Dubai draft law to freeze rents will provide 'peace of mind' for landlords
Tenants and landlords support a cap on lease fees in current rental market
A draft law setting out plans to freeze rents for three years in Dubai has won support from both renters and property owners.
The Dubai Land Department told The National the proposed legislation would bring stability to the market for both landlords and tenants and reduce rental disputes.
Residents had hoped for more information on the draft law, to clarify if the freeze would apply both to new rental leases and existing contracts.
The Land Department said details would be made available later, but there was no date yet on when the law would be signed.
I prefer a law like this because even if I get marginally less in rent at least I will have peace of mind for three years
Andrew D’costa, a landlord in Silicon Oasis, welcomed the plan, due to challenges securing tenants in the current abundance of rental properties.
“I prefer a law like this because even if I get marginally less in rent at least I will have peace of mind for three years if someone will commit,” said Mr D’costa, who is chairman of an owners' association in Silicon Oasis.
“A three-year rent freeze with the same family continuing to stay, they will be happy they are not being asked for an increase.”
Mr D’costa lives in a three-bedroom apartment that he owns and rents out a two-bedroom unit in the same building.
Annual rents have fallen from approximately Dh95,000 ($25,800) to about Dh55,000 for a two-bedroom apartment in the neighbourhood. In some new buildings, rents have dropped to Dh40,000.
Landlords pay between Dh15,000 to Dh20,000 for service charges, leaving a small amount to cover mortgages.
Residents across Dubai have moved out of apartments and into villas over the past year, due to remote working and the desire for more personal space during the coronavirus pandemic.
Rental freeze implemented in other emirates
Alexis Waller, head of real estate at Clyde & Co in Dubai, said similar limits placed on rent increases have been implemented in other emirates.
She added that other laws did not require a commitment from a tenant to sign a three-year lease, instead merely setting out the rental terms if they did remain in the same property for such a period.
“Other emirates, such as Sharjah, currently have similar rental freezes and Abu Dhabi has, in the past, limited increases within leases of three years or less,” Ms Waller said.
“These have not applied any penalties to tenants who do not wish to sign up to a three-year period.
"And we would expect the same for Dubai – that it is not to be used to penalise a tenant who does not wish to commit at the outset to the longer-term period,” she said.
The sector is awaiting more information on whether if the rental freeze would apply to all properties – residential, commercial and industrial – and if the cap would continue beyond three years.
“There was already a degree of protection under Dubai’s rent cap law limiting increases at renewal, and the proposed new law goes further to help tenants manage their rental liabilities by knowing that their agreed rate will be fixed for the proposed period,” Ms Waller said.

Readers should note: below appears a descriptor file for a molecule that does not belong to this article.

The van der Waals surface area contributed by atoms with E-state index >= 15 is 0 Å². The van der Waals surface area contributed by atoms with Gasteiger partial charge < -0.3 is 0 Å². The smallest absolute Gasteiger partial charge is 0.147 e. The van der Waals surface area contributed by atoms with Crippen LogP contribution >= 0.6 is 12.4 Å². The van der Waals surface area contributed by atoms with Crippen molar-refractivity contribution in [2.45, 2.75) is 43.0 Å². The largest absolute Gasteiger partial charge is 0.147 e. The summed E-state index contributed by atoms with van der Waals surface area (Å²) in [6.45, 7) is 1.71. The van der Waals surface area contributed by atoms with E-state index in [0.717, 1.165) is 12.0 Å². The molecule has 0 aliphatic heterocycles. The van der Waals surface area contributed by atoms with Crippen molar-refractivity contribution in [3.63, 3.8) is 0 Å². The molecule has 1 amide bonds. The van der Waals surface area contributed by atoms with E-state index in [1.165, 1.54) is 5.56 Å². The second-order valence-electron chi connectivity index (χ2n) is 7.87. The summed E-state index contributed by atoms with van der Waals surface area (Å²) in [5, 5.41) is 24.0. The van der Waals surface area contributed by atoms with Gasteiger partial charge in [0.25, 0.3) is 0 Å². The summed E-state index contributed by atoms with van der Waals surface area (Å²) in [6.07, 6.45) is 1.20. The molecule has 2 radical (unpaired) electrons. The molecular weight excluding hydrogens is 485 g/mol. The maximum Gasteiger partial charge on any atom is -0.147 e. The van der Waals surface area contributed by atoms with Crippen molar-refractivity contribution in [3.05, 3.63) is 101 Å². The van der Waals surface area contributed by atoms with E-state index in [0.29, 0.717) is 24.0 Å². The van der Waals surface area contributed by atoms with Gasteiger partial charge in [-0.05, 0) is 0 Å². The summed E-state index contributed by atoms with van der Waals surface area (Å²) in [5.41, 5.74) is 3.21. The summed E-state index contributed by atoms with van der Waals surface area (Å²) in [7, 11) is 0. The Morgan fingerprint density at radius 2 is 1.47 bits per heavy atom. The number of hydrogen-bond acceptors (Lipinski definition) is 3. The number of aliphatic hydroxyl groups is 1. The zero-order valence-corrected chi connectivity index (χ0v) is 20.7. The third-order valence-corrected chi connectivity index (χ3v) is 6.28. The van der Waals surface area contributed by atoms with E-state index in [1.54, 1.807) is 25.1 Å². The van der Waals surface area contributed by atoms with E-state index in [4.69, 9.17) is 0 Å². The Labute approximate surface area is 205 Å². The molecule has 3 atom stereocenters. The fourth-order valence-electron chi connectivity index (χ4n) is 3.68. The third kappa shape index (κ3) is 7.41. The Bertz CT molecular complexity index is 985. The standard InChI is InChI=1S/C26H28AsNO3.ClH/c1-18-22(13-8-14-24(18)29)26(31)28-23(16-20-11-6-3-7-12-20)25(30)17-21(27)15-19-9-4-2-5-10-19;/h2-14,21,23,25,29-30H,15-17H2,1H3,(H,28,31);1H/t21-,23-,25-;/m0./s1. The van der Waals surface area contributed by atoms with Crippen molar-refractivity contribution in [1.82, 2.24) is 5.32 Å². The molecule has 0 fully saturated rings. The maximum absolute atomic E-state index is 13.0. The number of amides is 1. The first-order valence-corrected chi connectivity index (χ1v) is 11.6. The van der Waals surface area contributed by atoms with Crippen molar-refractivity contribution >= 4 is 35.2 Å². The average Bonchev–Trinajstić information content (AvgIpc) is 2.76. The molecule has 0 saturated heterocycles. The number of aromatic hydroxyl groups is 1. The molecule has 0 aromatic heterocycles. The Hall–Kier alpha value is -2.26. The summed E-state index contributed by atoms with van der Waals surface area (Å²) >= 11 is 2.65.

“It will also encourage tenants to rent the same property for longer periods.
"There could be some adverse impact to landlords if the proposed new law applied to existing contracts rather than new rental contracts, and this is the area that needs to be clarified.”
Tenants would support the decision since it would give certainty to rental outgoings and landlords would seek to manage it by building in any increase to the agreed rental rate, she said.
Long-standing tenant in favour of new law
George Hettiaratchy moved from Sharjah in 2018 to a two-bedroom apartment on Sheikh Zayed Road in Dubai, where he pays Dh 58,000 a year in rent.
“Considering the location and facilities, I would be happy to continue at this rate. I’m within walking distance to Dubai Mall, Burj Khalifa and the fireworks,” said Mr Hettiaratchy, a UAE resident for more than three decades.
“For any law you have to think of both parties, and it’s good for most tenants.
"However, some tenants may not prefer three years because rents are going down, so they may want to move.
"Landlords prefer this [rent freeze] but if rents were going up – like a couple of years ago – then the landlords would not agree," Mr Hettiaratchy said.
"Still, overall, both parties will benefit.”
Homeowner awaiting further information
Nirain Lobo, a landlord in Jumeirah Islands, felt the law tipped the balance in favour of tenants.
“We have annual contracts, so if there is a rent freeze for three years, is there going to be a contract freeze for three years?"
Mr Lobo spoke of investors trapped in lower rentals but paying higher interest rates on mortgages.
“For the tenant it’s probably a win-win but again it depends on which way the market moves and it’s really very fluid.
"It will depend on the finer points in this law, like what are the exit clauses for both parties or will both be stuck?”
Updated: April 17, 2021 12:54 PM